Using Census data, Stacker has ranked states based on a percentage of their populations below the Federal Poverty Level.
Texas didn't fare well in the report, ranking as the 13th highest poverty rate among the states. Smith County scored best among the state's counties, with only 2.6% below the poverty line.
Stacker is an organization with a goal of using data to deliver expert stories on news, history, and politics in the U.S. and around the world. The data comes from the U.S. Census Bureau's 2018 American Community five-year estimates.
The study shows Texas with 4,213,938 people living below the poverty line or 15.5% of the state’s population. Anderson County had a rate of 11.8%, ranking No. 141 of the state's 254 counties and better than the state average. The county reported a total of 6,565 below the poverty threshold.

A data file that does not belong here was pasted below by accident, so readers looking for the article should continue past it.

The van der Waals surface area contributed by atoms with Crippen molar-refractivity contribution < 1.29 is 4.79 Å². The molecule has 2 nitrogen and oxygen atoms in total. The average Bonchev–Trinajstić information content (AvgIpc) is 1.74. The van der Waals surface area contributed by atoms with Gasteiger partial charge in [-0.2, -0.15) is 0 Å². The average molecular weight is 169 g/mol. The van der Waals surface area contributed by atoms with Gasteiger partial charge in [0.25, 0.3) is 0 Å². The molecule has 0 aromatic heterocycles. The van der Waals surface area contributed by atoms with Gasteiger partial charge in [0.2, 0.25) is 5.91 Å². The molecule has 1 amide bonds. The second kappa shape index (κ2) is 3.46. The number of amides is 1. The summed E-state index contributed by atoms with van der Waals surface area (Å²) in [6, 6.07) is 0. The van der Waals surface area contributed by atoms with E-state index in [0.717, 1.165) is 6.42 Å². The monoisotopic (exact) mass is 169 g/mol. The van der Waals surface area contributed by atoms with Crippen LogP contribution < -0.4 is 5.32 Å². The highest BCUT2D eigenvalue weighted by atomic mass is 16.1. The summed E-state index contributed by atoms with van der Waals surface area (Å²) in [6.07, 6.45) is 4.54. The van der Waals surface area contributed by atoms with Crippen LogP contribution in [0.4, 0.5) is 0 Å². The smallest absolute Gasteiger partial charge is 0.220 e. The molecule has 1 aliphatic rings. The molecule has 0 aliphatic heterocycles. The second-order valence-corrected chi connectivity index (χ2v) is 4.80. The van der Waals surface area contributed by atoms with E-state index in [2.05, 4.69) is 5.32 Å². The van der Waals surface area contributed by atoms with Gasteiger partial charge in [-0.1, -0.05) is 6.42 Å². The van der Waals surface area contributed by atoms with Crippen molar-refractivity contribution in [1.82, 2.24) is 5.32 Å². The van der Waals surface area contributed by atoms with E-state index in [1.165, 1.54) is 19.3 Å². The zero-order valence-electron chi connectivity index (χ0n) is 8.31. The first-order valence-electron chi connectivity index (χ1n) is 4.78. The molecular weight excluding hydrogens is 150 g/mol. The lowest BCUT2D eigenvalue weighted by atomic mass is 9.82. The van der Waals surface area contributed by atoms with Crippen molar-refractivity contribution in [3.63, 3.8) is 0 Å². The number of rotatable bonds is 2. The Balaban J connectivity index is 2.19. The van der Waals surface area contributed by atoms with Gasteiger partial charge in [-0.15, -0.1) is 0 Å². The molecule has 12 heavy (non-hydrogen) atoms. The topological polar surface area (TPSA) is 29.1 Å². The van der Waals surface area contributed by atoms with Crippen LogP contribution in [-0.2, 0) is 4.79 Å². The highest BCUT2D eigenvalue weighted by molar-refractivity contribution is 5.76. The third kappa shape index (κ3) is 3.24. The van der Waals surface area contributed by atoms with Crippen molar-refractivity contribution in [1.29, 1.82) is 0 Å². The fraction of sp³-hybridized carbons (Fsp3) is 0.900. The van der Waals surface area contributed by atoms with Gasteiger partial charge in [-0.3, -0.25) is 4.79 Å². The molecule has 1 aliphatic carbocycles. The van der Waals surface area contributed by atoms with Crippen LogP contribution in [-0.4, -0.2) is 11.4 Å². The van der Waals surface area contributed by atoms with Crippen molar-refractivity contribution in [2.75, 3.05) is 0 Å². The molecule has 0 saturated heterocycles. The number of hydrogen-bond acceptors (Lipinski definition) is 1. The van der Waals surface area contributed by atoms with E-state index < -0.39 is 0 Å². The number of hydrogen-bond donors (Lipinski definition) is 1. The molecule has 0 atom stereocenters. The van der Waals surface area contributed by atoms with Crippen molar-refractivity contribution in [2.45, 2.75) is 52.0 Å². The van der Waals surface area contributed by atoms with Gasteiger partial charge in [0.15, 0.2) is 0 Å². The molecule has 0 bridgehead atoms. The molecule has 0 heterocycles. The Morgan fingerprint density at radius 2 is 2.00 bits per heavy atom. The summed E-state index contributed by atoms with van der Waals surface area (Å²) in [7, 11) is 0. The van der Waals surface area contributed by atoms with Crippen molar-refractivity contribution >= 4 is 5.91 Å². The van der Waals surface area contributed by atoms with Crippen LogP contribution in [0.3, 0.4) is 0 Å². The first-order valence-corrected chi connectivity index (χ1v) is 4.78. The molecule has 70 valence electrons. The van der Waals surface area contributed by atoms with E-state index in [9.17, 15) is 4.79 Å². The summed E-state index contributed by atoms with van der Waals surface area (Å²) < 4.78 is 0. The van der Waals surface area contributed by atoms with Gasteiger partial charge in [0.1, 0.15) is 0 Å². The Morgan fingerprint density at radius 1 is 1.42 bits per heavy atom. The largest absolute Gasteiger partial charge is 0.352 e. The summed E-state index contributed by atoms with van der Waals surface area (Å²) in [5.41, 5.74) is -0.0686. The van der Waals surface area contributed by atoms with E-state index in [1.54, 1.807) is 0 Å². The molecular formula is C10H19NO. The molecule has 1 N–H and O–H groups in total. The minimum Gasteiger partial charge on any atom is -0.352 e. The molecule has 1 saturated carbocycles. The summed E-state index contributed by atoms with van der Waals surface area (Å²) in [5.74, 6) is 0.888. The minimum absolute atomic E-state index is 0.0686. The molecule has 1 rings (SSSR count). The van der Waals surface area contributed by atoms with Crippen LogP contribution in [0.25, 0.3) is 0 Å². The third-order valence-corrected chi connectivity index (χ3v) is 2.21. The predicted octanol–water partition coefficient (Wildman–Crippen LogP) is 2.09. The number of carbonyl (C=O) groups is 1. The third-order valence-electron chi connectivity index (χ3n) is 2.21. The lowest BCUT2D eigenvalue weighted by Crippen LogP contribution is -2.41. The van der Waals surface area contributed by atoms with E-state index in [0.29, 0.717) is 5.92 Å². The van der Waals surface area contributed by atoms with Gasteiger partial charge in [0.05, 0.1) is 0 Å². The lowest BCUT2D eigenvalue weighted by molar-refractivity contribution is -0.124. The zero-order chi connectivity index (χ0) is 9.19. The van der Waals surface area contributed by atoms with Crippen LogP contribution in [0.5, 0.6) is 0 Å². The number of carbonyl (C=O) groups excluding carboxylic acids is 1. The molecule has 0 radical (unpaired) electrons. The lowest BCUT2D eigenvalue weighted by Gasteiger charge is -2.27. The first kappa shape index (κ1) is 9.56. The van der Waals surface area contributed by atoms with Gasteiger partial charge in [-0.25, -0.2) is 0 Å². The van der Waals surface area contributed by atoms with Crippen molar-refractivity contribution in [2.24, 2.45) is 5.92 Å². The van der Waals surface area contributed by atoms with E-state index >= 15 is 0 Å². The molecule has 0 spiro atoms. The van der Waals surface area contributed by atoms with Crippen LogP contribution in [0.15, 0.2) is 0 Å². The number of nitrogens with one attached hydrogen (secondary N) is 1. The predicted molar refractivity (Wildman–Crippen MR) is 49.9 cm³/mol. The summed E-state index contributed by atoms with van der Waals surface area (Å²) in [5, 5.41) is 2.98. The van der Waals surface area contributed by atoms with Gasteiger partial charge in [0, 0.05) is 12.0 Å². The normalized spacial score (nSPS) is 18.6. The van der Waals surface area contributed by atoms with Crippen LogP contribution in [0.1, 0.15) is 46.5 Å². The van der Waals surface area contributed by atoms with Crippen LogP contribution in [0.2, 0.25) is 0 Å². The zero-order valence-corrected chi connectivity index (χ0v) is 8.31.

Cherokee County, had 8,878 below the poverty line, accounting for 18.2% of the populations. The county had the No. 71 rate of the 254 counties.
Kaufman County had 15,272 of its residents below the poverty line, accounting for 13%. That ranked 153rd worst in the state.
Navarro County reported 8,655 below the poverty line, for 18.2% of the residents. If was slotted No. 72 among counties for lowest poverty rate.
Henderson County, with a population of about 82,000 had 13,872 below the poverty threshold. With 17.5% below the mark, the county ranked No. 82 for highest poverty rate.
The Federal Poverty Level is an economic measure that is used to decide whether the income level of an individual or family qualifies them for certain federal benefits. In 2019, the FPL threshold for one person under the age of 65 was an annual income of $13,300. The FPL for a family of five with three kids was an annual income of $30,510.
According to Stacker, some say 200% of the federal poverty level is a more realistic figure for covering the cost of basic needs in the United States.